The bottom line is that it's hard for the Fed to use banks to stimulate the economy when everyone is trying to pay off debt, and when there is no flexibility on the fiscal side.
But in an election year, no one can be counted upon to lay aside the partisan feelings and admit that there is simply a limit to what the Fed can do.
And now that his confirmation hearing has slipped into an election year, Mr. Greenspan can expect a rough probe of his soft spot: his Republican party links. Mr. Greenspan was chairman of President Ford's Council of Economic Advisers from 1974 to 1977, and played a behind-the-scenes role as an economic adviser during President Reagan's campaigns.
Democratic senators will want assurances that Mr. Greenspan won't cave in to White House pressure for easy money as the November elections draw near.
While Mr. Greenspan likes to keeps his distance, "once he's comfortable with people, he is very warm and sociable," says Donald Ogilvie, executive vice president of the American Bankers Association. Mr. Ogilvie has known Mr. Greenspan professionally and socially since the mid-1970s.
The Fed chairman, who declined to be interviewed for this article, is often joined by his steady companion, NBC News correspondent Andrea Mitchell. They are fixtures on the Washington cocktail party circuit. The two are also avid tennis players, taking lessons and playing matches with administration and industry leaders.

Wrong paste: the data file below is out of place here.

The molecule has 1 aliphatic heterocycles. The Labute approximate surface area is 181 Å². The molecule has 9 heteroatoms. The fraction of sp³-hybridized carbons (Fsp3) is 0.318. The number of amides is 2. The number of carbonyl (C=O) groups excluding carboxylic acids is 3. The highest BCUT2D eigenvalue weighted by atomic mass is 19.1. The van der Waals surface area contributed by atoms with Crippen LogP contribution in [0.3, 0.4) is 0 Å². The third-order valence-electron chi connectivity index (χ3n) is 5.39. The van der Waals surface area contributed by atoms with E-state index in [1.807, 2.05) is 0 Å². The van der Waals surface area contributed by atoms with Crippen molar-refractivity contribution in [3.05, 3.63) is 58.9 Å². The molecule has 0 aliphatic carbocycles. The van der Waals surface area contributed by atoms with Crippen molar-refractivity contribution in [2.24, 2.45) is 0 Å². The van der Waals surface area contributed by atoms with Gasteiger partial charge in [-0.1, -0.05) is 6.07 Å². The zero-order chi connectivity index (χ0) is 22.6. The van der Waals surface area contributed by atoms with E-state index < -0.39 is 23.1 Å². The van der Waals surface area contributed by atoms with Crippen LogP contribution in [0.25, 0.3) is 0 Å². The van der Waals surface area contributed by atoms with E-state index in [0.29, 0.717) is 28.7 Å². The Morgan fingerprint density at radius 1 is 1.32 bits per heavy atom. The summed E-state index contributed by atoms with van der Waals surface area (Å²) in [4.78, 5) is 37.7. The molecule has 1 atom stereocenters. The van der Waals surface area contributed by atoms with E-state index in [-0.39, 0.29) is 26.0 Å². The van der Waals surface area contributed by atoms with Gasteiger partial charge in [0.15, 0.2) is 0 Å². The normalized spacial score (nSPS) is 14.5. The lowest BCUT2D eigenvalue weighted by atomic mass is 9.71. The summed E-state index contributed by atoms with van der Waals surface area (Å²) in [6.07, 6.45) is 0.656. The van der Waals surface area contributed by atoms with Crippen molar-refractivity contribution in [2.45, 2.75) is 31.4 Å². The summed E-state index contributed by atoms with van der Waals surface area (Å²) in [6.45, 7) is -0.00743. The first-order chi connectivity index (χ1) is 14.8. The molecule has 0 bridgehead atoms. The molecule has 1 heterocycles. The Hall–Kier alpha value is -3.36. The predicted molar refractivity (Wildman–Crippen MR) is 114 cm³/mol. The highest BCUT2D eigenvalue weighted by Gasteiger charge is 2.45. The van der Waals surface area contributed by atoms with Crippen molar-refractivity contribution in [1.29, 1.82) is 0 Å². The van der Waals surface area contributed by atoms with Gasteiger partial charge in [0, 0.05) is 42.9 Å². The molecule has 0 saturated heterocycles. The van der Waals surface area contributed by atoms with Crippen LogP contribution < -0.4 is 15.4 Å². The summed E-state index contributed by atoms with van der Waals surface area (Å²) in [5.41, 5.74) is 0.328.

Still, acquaintances say the Fed chief rarely steps out of character - even when telling a joke.
Rep. Stephen Neal, D-N.C., recalls a cozy dinner at a conference in the Grand Tetons with three or four couples, including Mr. Greenspan and Ms. Mitchell.
The Complexity of a Scholar
"He told the most complicated joke, and it was really funny," recalls Rep. Neal, chairman of the House Banking subcommittee on domestic monetary policy, which oversees the Fed. "But what was most funny about it was the fact that it was so complex and scholarly."
And while some consider him too bookish, others point out that a commanding intellect is widely considered to be his greatest asset.
"He is an exceptionally bright person," says Mr. Ogilvie. "It all boils down to that, really."
PHOTO : FAVORABLE ODDS: Alan Greenspan is seen as a shoo-in for reconfirmation as Fed Chairman.